Good and bad news on HIV

This is an archived article and the information in the article may be outdated. Please look at the time stamp on the story to see when it was last updated.

LEUVEN, Belgium - When it comes to finding a cure for HIV, the good news always seems to come with bad news. This time is no different.

The bad news comes from researchers at the University of Leuven in Belgium who discovered a new HIV strain that progresses into AIDS three times faster than the more common strain.

That’s frustrating and scary news for the 35 million people around the world living with the virus. What’s even scarier for Americans is the new strain is close - found in Cuba - just 90 miles off the Florida coast.

For most people with the virus, it takes about 10 years for HIV to advance to AIDS but the study found Cubans infected with the CRF 19 strain, developed AIDS in only three years. This rapid progression has doctors worried that those infected with this strand will be too sick to treat by the time they’re diagnosed.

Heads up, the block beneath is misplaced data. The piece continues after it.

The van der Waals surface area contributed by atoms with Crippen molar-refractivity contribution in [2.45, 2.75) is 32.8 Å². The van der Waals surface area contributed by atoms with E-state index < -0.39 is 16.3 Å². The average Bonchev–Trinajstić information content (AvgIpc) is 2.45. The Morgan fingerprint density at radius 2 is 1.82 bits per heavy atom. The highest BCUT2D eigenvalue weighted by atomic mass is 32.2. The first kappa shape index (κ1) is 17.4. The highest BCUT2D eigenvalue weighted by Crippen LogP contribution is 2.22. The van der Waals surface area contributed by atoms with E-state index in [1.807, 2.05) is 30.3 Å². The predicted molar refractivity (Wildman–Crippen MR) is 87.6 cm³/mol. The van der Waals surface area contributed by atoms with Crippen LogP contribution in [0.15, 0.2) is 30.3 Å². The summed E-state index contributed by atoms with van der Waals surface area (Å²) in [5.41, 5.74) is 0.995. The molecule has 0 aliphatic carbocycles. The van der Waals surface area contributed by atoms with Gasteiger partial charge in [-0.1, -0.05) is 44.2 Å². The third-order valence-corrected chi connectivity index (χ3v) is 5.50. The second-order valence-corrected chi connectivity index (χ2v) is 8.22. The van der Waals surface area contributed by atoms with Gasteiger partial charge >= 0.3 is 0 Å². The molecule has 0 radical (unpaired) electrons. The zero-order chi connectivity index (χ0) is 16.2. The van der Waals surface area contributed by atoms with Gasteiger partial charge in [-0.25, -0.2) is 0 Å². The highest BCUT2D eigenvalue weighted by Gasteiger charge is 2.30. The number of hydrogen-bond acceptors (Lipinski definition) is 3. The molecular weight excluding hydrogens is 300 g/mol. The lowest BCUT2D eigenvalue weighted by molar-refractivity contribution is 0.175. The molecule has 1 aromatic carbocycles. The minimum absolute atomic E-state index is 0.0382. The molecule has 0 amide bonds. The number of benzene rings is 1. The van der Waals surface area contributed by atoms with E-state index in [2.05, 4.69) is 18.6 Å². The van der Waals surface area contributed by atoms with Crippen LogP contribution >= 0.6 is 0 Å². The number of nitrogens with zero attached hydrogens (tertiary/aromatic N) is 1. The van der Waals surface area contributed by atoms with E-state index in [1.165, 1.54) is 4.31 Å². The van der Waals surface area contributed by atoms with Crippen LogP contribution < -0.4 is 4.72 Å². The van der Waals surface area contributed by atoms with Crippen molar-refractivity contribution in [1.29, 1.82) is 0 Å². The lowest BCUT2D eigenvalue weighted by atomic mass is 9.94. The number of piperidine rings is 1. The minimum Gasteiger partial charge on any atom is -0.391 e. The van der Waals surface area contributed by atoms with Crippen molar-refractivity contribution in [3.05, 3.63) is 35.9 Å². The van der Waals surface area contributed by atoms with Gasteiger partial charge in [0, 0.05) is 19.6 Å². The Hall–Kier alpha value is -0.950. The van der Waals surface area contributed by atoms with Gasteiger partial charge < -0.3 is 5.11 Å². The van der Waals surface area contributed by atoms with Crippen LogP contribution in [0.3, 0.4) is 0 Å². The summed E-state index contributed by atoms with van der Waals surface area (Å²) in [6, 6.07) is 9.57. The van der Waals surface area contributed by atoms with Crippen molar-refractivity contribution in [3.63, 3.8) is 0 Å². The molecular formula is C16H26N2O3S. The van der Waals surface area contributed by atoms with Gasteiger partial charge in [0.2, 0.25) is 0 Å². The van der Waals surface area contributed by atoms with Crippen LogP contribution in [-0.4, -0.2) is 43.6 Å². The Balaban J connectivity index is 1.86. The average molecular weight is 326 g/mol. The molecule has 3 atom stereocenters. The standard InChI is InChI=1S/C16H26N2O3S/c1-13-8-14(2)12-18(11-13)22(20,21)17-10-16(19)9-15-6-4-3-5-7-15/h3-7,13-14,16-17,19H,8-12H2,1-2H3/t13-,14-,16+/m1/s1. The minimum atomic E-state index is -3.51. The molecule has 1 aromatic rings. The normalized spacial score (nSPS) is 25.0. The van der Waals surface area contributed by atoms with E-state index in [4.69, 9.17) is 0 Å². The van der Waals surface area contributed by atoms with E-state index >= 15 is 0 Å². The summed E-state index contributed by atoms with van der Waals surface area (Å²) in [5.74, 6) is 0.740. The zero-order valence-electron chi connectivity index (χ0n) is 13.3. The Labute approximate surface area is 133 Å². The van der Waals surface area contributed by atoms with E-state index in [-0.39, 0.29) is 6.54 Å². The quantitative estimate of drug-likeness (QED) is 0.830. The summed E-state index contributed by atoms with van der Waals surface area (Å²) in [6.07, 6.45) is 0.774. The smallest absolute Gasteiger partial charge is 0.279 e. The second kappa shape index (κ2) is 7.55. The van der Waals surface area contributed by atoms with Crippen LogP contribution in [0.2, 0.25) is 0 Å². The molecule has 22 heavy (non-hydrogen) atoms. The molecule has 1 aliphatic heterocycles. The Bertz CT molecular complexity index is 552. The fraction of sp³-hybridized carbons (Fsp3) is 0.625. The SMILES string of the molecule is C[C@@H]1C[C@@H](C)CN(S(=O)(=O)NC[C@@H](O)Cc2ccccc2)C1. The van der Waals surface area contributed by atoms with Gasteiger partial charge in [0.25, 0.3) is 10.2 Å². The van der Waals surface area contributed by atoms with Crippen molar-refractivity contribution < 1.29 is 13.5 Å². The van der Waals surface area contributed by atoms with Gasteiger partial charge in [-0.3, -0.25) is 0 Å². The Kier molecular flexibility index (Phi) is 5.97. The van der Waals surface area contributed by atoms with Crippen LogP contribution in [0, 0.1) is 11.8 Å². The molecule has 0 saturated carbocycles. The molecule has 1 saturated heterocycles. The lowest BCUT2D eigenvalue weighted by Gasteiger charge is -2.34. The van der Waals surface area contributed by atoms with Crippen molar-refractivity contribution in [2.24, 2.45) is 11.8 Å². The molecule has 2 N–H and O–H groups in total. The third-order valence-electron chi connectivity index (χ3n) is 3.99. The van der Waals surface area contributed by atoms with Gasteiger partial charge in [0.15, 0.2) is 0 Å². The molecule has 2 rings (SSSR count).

The good news is there’s progress in developing a vaccine.

Infectious disease specialists at Scripps Research Institute in Jupiter, Florida created a molecule that resists the virus - at least in monkeys.

Scientists tested the effectiveness by injecting four of eight monkeys with the molecule then followed it up with large doses of the HIV virus. After 34 weeks, the “molecule monkeys” were virus-free while the other four had contracted HIV.

While this is a “shot in the arm” there is still a long way to go before the molecule is even tested on humans.

Notice: you are using an outdated browser. Microsoft does not recommend using IE as your default browser. Some features on this website, like video and images, might not work properly. For the best experience, please upgrade your browser.